A Smith Tradition:
By Jessica Brophy '04
traditions of Smith College have deep roots, and perhaps
one of the oldest and most often overlooked customs is participation
in the Sophomore Push Committee.
Founded officially in 1914, Push is a group of 40 or so sophomores
whose duties during each year's Commencement weekend include organizing
seniors and alumnae for the Ivy Day parade, helping nervous seniors pin
their caps on moments before graduation, singing songs specifically chosen
for each reunion class and gently pushing seniors off the steps of Neilson
Library to signify their entrance into the "real world."
to say, Push members are busy.
"Our job is basically to make seniors
look good and to make sure that everything runs smoothly," says
Erika Rodriguez '06, this year's head
of Push. Rodriguez committed to the position last year as a first-year student
and served as assistant head of Push to "learn the ropes" of this
complicated position. "During Senior Week, we sing to alums, collaborate
with junior ushers to alphabetize seniors so that their names are called correctly,
help guide alums into the right places -- and run errands as well."
certain duties have changed or disappeared altogether -- such as the
sophomore-led hoop-rolling competition -- much has remained the same.
Esther Wyman, who graduated from Smith in 1911, reminisced about her experiences
with Sophomore Push before it became an official committee and would certainly
agree with Rodriguez that the job is important yet tiring.
In a 1958 letter,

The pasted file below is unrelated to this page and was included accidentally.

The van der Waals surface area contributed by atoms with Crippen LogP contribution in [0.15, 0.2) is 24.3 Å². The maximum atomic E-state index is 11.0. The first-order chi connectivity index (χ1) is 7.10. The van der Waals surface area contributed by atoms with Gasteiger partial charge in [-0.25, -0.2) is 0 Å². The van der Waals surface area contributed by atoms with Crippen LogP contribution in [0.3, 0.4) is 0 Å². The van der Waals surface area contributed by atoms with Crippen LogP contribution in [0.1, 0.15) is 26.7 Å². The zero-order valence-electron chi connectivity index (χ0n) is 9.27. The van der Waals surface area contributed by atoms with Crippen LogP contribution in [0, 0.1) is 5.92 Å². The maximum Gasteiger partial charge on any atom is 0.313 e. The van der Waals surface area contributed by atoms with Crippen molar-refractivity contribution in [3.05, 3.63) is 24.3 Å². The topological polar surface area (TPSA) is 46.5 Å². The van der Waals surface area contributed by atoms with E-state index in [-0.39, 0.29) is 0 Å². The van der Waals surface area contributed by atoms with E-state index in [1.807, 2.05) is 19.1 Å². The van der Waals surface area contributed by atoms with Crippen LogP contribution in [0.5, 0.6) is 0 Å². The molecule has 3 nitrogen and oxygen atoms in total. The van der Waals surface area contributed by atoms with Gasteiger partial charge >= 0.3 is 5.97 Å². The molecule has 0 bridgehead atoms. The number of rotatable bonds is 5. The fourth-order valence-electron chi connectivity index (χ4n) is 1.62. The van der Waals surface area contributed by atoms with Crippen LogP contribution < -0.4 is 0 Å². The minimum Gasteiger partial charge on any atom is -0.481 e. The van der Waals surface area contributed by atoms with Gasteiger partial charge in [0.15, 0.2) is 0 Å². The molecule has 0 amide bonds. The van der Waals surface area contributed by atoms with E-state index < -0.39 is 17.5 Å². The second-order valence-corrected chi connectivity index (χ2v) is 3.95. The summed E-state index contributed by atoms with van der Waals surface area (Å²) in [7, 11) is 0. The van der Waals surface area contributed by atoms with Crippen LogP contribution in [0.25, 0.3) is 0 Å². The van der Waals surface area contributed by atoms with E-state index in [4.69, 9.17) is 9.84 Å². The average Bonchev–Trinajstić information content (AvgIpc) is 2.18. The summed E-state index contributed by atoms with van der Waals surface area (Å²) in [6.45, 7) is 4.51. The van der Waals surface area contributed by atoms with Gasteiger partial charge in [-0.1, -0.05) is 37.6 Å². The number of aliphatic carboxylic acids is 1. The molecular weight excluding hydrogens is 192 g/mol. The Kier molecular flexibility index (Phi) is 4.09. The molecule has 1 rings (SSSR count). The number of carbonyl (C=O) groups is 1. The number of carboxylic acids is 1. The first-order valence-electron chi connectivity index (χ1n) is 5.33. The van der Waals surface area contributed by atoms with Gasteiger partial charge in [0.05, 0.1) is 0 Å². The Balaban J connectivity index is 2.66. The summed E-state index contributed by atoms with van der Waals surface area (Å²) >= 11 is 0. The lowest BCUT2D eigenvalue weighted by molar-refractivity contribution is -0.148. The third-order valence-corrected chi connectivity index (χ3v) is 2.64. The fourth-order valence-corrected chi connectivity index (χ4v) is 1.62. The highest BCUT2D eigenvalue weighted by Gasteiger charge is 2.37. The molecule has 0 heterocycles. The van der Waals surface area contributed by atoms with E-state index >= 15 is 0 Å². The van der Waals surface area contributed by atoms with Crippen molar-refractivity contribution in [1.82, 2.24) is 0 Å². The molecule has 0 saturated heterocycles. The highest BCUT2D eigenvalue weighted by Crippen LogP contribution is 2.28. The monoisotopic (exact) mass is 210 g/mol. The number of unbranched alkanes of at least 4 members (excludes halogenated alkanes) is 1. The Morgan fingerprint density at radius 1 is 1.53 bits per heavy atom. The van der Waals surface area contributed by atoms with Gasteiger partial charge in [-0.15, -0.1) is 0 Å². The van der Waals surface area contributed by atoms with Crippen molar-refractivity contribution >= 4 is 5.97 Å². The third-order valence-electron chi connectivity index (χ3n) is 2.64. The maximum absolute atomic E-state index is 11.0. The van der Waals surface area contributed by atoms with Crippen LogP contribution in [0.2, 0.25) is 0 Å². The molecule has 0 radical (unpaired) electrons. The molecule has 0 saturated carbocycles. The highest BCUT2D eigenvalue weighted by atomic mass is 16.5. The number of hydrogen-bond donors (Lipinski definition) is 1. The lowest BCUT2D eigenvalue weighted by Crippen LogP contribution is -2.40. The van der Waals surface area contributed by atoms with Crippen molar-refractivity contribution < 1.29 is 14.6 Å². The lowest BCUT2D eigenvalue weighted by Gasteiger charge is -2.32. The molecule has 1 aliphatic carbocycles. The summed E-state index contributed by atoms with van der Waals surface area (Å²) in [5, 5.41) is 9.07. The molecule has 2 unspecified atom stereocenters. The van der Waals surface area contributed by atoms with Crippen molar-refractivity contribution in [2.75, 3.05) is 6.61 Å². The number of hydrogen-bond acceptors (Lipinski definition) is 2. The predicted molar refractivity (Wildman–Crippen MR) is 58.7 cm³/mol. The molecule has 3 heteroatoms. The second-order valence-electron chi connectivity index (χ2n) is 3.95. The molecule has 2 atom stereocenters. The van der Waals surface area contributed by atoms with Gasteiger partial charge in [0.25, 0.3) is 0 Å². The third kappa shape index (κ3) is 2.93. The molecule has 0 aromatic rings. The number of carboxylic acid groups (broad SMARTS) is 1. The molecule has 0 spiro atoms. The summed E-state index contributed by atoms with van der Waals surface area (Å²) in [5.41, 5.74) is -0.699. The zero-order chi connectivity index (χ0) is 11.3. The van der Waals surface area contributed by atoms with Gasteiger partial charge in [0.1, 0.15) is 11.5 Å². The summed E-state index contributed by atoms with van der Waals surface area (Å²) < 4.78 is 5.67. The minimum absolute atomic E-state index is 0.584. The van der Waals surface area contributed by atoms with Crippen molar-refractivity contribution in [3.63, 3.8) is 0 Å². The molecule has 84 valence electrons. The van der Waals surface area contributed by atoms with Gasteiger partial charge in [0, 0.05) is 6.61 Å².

Wyman wrote, "We wore white dresses with green ribbons
across our fronts. I remember staying over for Commencement, taking charge
of the job, and being so tired I nearly died before it was all over."
Berliner '05 participated in last year's Commencement
as a member of Push. One of her favorite moments, besides singing to
alums, was the pushing of seniors off the Neilson Library steps. "On
Illumination Night, all the seniors gathered at the Neilson steps and
we sang a bunch of songs to them. Then they all got up on the steps,
or squished into a gigantic senior blob, and we pushed them off the steps
of the library ‘into
the real world.'
"We [also] learned the intricate ins
and outs of all the Commencement activities, complete with floor plans
and diagrams," continues Berliner, who enjoyed
Commencement so much last year that she is participating as a junior
usher this year.
Over decades, Push has become both a means
to enjoy Commencement with senior friends and an honor. "I've really enjoyed being
a part of Commencement," says
Rodriguez. "This year is even more special because I am an engineering
major and this class is the first with engineering graduates, and I
feel proud to be a part of that."
Rodriguez has suggested a new tradition that was accepted by the committee
this year. "During Illumination Night, all of the seniors will
gather by Paradise Pond holding candles. The senior class president's
will be lit, and then all of the others from that one candle, to represent
the Smith community," explains Rodriguez. After the candle-lighting
ceremony, the large sign on Paradise Island reading "Class of
2004" will be illuminated.
Whether this particular Push-sponsored
event will continue or not, Push itself is an institution that will
likely remain a part of Smith Commencement. As former sophomore class
officer Kathy Crane '65 wrote in the notes she
passed on to the following year's sophomore class, "Push
is a lot of work, some of it quite taxing. At the time, you may wonder
whether it was all worth it. But as I look back now, it was one of
the high spots of the year."